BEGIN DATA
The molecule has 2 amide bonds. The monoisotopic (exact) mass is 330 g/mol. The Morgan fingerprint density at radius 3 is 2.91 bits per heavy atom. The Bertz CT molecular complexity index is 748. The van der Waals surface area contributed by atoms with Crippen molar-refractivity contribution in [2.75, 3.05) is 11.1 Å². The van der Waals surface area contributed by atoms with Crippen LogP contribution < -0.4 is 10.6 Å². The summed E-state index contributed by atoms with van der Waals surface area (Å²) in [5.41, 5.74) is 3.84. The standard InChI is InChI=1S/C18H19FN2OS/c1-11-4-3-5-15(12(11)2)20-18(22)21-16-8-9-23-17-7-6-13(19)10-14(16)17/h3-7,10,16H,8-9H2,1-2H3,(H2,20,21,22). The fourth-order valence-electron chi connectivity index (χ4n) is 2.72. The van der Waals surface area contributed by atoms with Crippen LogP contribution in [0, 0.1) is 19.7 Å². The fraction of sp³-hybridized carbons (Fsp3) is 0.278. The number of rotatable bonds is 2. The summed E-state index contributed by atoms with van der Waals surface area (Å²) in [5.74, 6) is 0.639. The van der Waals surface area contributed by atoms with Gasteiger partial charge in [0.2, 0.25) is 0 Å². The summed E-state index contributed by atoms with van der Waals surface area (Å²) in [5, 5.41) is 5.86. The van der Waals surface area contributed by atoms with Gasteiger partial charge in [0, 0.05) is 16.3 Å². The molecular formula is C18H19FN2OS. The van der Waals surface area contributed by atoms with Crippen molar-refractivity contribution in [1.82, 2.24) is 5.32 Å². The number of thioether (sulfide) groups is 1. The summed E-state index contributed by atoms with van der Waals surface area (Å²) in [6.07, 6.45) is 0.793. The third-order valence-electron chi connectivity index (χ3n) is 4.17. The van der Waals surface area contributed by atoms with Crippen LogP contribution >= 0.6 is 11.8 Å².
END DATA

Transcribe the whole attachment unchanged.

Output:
The molecule has 2 amide bonds. The monoisotopic (exact) mass is 330 g/mol. The Morgan fingerprint density at radius 3 is 2.91 bits per heavy atom. The Bertz CT molecular complexity index is 748. The van der Waals surface area contributed by atoms with Crippen molar-refractivity contribution in [2.75, 3.05) is 11.1 Å². The van der Waals surface area contributed by atoms with Crippen LogP contribution < -0.4 is 10.6 Å². The summed E-state index contributed by atoms with van der Waals surface area (Å²) in [5.41, 5.74) is 3.84. The standard InChI is InChI=1S/C18H19FN2OS/c1-11-4-3-5-15(12(11)2)20-18(22)21-16-8-9-23-17-7-6-13(19)10-14(16)17/h3-7,10,16H,8-9H2,1-2H3,(H2,20,21,22). The fourth-order valence-electron chi connectivity index (χ4n) is 2.72. The van der Waals surface area contributed by atoms with Crippen LogP contribution in [0, 0.1) is 19.7 Å². The fraction of sp³-hybridized carbons (Fsp3) is 0.278. The number of rotatable bonds is 2. The summed E-state index contributed by atoms with van der Waals surface area (Å²) in [5.74, 6) is 0.639. The van der Waals surface area contributed by atoms with Gasteiger partial charge in [0.2, 0.25) is 0 Å². The summed E-state index contributed by atoms with van der Waals surface area (Å²) in [5, 5.41) is 5.86. The van der Waals surface area contributed by atoms with Gasteiger partial charge in [0, 0.05) is 16.3 Å². The molecular formula is C18H19FN2OS. The van der Waals surface area contributed by atoms with Crippen molar-refractivity contribution in [1.82, 2.24) is 5.32 Å². The number of thioether (sulfide) groups is 1. The summed E-state index contributed by atoms with van der Waals surface area (Å²) in [6.07, 6.45) is 0.793. The third-order valence-electron chi connectivity index (χ3n) is 4.17. The van der Waals surface area contributed by atoms with Crippen LogP contribution >= 0.6 is 11.8 Å².